Iterating to Success

May 8, 2013

I recently launched my first web app, it was my final project at Hackbright Academy. The idea for the project came about almost a year ago when, as a Bay Area newbie, it felt like I always took the steepest route possible while travelling around San Francisco. There had to be a better way.

When I joined Hackbright in March, I knew what I wanted to do for my project: help me (and other people too) find the flattest route while navigating San Francisco.

First Iteration

My initial plan was to provide a simple directions finder like Google Maps but would auto-calculate a route that minimized slopes.

However, before writing a single line of code I decided to see if there were other apps that could do this already. There were a couple of options: and Mapquest. Both apps had options to avoid hills.

Screenshot of iteration 1

By using the existing apps, I discovered three drawbacks:

  1. They did’t show the original route so I couldn’t tell if the suggested route was the “best” route.

  2. There was no elevation information displayed so I couldn’t tell if there were still hills present.

  3. I couldn’t tell how much of a detour I had to take to flatten the route.

Based on my impressions of the apps available, I decided to improve upon what existed and go in a different direction than I originally intended.

Second Iteration

I decided to show graphs of elevation and slope information along the suggested route so users could decide if the given route was too steep, letting the user find the flattest route themselves. I included sliders that the user could adjust based on their own slope preference (one for uphill, one for downhill). If the slope became steeper than what they had specified, that section of the route would be colored red.

Screenshot of iteration 2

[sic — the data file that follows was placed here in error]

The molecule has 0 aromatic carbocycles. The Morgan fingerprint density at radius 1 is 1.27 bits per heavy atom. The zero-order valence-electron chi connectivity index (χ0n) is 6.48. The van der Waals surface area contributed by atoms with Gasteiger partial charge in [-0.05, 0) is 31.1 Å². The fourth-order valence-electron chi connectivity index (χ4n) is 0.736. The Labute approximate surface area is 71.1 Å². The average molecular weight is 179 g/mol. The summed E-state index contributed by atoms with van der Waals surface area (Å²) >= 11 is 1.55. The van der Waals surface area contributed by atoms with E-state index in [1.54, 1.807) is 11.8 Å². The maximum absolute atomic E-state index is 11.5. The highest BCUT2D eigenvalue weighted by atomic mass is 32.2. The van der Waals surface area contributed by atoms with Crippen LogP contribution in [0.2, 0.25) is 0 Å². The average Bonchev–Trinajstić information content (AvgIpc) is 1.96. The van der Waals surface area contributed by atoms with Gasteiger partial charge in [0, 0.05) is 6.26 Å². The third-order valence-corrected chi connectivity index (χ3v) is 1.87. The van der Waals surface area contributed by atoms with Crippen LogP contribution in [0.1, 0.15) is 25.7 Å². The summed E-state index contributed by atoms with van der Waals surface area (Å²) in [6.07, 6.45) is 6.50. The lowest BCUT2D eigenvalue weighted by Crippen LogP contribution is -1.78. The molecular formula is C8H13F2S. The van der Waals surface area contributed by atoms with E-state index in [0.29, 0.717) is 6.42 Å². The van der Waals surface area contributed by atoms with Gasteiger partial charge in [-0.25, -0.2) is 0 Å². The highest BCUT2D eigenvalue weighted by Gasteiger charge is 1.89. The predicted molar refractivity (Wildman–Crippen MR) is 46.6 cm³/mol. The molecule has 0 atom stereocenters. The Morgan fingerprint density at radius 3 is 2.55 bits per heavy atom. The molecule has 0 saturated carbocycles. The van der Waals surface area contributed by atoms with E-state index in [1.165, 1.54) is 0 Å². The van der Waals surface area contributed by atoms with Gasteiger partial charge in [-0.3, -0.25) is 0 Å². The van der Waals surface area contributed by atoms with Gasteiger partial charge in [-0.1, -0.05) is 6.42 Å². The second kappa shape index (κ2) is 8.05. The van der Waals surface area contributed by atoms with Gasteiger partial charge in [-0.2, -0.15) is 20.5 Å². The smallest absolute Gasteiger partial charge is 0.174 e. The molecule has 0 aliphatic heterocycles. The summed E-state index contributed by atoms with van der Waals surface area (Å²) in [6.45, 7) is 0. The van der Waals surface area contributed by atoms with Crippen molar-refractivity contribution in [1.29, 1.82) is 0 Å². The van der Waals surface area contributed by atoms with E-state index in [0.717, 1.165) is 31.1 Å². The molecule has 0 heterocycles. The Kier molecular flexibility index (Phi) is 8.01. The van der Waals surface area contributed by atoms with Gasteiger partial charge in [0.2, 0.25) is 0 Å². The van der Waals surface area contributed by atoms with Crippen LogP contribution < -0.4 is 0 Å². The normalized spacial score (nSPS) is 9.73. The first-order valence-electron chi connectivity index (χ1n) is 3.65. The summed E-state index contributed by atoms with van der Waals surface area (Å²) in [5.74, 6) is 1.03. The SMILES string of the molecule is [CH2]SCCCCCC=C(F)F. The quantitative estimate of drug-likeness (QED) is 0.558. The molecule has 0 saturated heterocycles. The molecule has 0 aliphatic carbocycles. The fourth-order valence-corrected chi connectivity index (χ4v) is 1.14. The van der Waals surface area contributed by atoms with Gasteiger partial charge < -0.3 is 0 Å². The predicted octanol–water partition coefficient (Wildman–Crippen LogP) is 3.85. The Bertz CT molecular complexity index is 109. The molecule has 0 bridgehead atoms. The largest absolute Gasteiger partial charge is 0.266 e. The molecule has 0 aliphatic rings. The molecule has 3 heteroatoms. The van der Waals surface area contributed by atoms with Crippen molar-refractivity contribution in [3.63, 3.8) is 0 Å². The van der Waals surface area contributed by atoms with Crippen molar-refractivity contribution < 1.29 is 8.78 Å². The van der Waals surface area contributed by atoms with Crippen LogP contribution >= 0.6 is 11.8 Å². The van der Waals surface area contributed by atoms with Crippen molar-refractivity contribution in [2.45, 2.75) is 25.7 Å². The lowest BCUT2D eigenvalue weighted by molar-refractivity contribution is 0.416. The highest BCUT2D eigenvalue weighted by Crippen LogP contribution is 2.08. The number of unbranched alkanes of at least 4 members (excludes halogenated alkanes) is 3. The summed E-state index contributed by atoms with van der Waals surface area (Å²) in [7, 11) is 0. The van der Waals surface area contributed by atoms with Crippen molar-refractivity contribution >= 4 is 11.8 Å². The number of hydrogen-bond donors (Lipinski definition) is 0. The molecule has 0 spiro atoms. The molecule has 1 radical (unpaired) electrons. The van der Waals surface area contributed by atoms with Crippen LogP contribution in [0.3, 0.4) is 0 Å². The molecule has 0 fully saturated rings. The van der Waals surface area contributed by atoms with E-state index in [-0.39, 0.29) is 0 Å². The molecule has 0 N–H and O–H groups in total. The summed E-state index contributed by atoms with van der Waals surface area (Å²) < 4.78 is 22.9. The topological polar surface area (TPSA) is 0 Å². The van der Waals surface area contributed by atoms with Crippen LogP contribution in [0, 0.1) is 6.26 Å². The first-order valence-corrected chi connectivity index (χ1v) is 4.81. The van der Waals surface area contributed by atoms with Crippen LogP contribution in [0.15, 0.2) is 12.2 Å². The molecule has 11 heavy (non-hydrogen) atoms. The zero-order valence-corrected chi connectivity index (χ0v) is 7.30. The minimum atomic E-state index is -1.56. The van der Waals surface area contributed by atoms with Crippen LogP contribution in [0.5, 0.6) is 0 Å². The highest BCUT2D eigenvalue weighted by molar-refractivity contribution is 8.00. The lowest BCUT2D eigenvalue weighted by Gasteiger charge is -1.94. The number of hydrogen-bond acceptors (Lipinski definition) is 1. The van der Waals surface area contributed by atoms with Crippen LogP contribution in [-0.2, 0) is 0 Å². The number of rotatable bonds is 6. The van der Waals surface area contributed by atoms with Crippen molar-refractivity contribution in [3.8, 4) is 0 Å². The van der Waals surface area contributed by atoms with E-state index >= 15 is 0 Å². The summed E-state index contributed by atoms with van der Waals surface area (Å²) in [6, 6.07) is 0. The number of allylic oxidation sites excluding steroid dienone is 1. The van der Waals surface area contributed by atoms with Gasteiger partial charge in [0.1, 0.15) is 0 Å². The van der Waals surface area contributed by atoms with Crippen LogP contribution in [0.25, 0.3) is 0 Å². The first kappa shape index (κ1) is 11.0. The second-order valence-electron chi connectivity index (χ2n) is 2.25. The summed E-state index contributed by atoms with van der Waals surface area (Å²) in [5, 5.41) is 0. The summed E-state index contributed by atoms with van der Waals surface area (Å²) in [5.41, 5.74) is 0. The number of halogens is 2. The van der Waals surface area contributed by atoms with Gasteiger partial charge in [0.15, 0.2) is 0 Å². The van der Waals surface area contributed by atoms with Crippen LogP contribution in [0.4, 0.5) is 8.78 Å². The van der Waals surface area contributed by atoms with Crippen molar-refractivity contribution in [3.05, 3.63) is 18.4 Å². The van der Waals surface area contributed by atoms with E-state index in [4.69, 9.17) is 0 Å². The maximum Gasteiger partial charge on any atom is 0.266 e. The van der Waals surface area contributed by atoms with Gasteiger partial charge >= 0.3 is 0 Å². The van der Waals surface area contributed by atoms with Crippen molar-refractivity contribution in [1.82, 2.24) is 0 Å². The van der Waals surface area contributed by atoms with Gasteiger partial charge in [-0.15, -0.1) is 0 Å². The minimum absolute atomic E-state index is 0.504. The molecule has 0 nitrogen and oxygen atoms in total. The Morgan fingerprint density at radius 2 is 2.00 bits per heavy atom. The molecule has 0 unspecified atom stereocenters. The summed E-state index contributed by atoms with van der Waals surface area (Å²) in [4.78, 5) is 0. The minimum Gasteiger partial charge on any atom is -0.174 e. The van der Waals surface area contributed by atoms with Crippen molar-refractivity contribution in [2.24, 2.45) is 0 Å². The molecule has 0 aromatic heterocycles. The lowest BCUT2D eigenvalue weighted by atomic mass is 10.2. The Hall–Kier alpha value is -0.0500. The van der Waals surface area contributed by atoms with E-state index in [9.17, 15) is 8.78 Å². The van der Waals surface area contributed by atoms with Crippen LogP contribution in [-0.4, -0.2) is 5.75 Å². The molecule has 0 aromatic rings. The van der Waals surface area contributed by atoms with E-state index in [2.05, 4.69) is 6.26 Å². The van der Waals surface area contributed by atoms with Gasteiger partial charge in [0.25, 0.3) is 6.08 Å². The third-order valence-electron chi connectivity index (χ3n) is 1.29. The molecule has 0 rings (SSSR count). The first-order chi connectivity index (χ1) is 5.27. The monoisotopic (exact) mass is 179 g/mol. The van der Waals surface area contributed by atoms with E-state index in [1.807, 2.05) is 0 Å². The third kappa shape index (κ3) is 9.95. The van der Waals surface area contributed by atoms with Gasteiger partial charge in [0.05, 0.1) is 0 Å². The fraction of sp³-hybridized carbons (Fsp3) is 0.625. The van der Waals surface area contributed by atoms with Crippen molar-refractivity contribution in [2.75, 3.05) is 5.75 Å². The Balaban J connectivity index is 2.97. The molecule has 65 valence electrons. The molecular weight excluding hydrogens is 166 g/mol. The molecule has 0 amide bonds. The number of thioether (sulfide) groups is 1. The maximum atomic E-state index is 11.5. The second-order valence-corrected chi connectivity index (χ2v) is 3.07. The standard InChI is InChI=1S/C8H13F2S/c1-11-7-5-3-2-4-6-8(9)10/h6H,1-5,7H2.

To test for useability, I had my classmates and mentors try out this version of the app. I discovered that users found the sliders confusing since their purpose wasn’t immediately obvious. Users didn’t know yet what their slope thershold should be. This told me that my app needed to provide more guidance and remove the controls that users couldn’t understand.

Third and Final Iteration

Since the users didn’t know what slopes they could handle, or even what the grades of a given slope meant (do you know how awful a 10% grade is?), I needed to determine the slopes the average pedestrian/cyclist would tolerate. Based on what I found on some hiking and biking sites, I determined the color scheme for the slopes, removed the slope slider, replaced it with a color legend, and redrew the path in the legend’s colors to visually show the slope directly on to the map.

By providing the user with slope info, they are now empowered to find their own flattest route according to their own preferences. As a nice side effect, it also allows them to find the steepest route if they’re so inclined.

Screenshoot of iteration 3

This process must have worked because shortly after publishing my app it made it to the top of Hacker News!

In retrospect it looks like this should have been obvious but it only seems that way thanks to a bit of useability testing and research.

About me

I'm new to coding, having recently graduated from Hackbright Academy. Follow me and my continuing adventure into coding on twitter. Also, check out my most recent web app: Flattest Route to help you avoid steep hills in your travels.